Mild symptoms of hypoxia and anoxia include:

  • Difficulty concentrating
  • Difficulty moving your body
  • Dizziness
  • Memory trouble
  • Slurred speech
  • Unexpected or strange headaches

More severe symptoms include:

  • Hallucinations
  • Loss of consciousness
  • Seizures

Diagnosis and treatment for hypoxia and anoxia

Diagnosis of hypoxia or anoxia is done based on symptoms, recent activity and hospital tests. These tests could include blood work, CT or MRI scans, or an electroencephalogram (EEG). The most important step is to increase the supply of oxygen in the most appropriate way based on the findings of the medical team. Once stabilized, tests will be done to determine if there is any brain damage that could cause cognitive, behavioural or mobility changes. These effects will vary case by case depending on the location and the severity of the injury. Rehabilitation and ongoing medical treatment may be necessary.[2]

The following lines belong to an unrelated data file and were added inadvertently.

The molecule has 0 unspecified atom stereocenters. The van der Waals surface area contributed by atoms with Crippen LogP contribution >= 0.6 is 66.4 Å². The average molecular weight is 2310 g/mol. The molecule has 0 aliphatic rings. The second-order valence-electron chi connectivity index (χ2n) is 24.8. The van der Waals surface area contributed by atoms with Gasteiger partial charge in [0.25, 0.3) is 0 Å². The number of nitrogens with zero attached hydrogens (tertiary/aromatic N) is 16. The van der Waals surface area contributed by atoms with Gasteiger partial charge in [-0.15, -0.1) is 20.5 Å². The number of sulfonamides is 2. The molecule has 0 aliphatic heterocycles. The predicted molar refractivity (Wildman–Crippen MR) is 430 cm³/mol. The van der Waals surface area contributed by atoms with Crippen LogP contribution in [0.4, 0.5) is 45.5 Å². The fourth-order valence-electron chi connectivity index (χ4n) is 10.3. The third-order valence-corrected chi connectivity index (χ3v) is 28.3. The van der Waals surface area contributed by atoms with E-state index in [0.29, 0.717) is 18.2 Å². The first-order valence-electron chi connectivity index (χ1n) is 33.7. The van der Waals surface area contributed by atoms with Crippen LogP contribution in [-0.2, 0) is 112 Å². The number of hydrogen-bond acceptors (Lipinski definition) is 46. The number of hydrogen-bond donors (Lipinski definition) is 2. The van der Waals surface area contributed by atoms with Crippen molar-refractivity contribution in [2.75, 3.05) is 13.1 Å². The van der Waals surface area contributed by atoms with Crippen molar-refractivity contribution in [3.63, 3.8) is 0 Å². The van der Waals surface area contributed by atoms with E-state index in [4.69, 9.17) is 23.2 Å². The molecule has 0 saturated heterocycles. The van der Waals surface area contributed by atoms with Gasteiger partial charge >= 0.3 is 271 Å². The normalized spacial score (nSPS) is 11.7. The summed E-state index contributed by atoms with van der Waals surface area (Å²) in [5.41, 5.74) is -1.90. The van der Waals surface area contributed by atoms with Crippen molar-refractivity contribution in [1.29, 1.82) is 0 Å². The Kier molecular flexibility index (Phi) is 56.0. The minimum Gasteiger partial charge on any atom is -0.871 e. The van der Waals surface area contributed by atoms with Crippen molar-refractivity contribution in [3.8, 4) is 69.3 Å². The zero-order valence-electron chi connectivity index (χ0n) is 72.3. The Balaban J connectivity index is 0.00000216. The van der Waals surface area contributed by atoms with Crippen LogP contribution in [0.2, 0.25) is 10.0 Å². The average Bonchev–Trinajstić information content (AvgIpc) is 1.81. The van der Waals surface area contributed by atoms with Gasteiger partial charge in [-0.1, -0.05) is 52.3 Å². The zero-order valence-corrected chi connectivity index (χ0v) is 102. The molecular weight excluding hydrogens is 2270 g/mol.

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Non-Traumatic Brain Injury (nTBI)

An acquired brain injury (ABI) refers to any damage to the brain that occurs after birth and is not related to a congenital or a degenerative disease. There are two types of acquired brain injury: non-traumatic and traumatic.

Topics in this section include:

Non-traumatic brain injury

Non-traumatic acquired brain injuries are caused by something that happens inside the body, or a substance introduced into the body that damages brain tissues.

This includes:

A video on acquired brain injury